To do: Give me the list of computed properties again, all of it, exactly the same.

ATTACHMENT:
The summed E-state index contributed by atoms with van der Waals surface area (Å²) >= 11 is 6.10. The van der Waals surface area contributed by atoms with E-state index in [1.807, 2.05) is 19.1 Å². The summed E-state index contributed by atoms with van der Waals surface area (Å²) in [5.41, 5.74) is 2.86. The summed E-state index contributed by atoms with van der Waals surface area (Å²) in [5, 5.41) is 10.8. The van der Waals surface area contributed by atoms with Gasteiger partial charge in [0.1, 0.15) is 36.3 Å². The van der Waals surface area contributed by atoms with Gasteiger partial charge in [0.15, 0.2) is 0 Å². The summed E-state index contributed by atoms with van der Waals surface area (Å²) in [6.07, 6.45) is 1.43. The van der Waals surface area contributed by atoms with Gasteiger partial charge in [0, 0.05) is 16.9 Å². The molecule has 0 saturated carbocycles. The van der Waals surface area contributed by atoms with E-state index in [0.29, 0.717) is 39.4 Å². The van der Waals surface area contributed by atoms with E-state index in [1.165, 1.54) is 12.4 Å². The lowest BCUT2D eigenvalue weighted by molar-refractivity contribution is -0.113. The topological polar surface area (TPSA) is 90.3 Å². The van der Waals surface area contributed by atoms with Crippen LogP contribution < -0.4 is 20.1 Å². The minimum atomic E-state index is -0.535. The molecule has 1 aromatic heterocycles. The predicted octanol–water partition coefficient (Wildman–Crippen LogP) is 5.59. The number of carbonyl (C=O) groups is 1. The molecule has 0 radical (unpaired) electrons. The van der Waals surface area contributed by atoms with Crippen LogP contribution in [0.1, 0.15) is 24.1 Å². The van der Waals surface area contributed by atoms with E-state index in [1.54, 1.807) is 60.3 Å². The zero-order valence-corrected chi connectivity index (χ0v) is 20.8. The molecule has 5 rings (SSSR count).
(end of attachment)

The summed E-state index contributed by atoms with van der Waals surface area (Å²) >= 11 is 6.10. The van der Waals surface area contributed by atoms with E-state index in [1.807, 2.05) is 19.1 Å². The summed E-state index contributed by atoms with van der Waals surface area (Å²) in [5.41, 5.74) is 2.86. The summed E-state index contributed by atoms with van der Waals surface area (Å²) in [5, 5.41) is 10.8. The van der Waals surface area contributed by atoms with Gasteiger partial charge in [0.1, 0.15) is 36.3 Å². The van der Waals surface area contributed by atoms with Gasteiger partial charge in [0.15, 0.2) is 0 Å². The summed E-state index contributed by atoms with van der Waals surface area (Å²) in [6.07, 6.45) is 1.43. The van der Waals surface area contributed by atoms with Gasteiger partial charge in [0, 0.05) is 16.9 Å². The molecule has 0 saturated carbocycles. The van der Waals surface area contributed by atoms with E-state index in [0.29, 0.717) is 39.4 Å². The van der Waals surface area contributed by atoms with E-state index in [1.165, 1.54) is 12.4 Å². The lowest BCUT2D eigenvalue weighted by molar-refractivity contribution is -0.113. The topological polar surface area (TPSA) is 90.3 Å². The van der Waals surface area contributed by atoms with Crippen LogP contribution < -0.4 is 20.1 Å². The minimum atomic E-state index is -0.535. The molecule has 1 aromatic heterocycles. The predicted octanol–water partition coefficient (Wildman–Crippen LogP) is 5.59. The number of carbonyl (C=O) groups is 1. The molecule has 0 radical (unpaired) electrons. The van der Waals surface area contributed by atoms with Crippen LogP contribution in [0.1, 0.15) is 24.1 Å². The van der Waals surface area contributed by atoms with E-state index in [1.54, 1.807) is 60.3 Å². The zero-order valence-corrected chi connectivity index (χ0v) is 20.8. The molecule has 5 rings (SSSR count).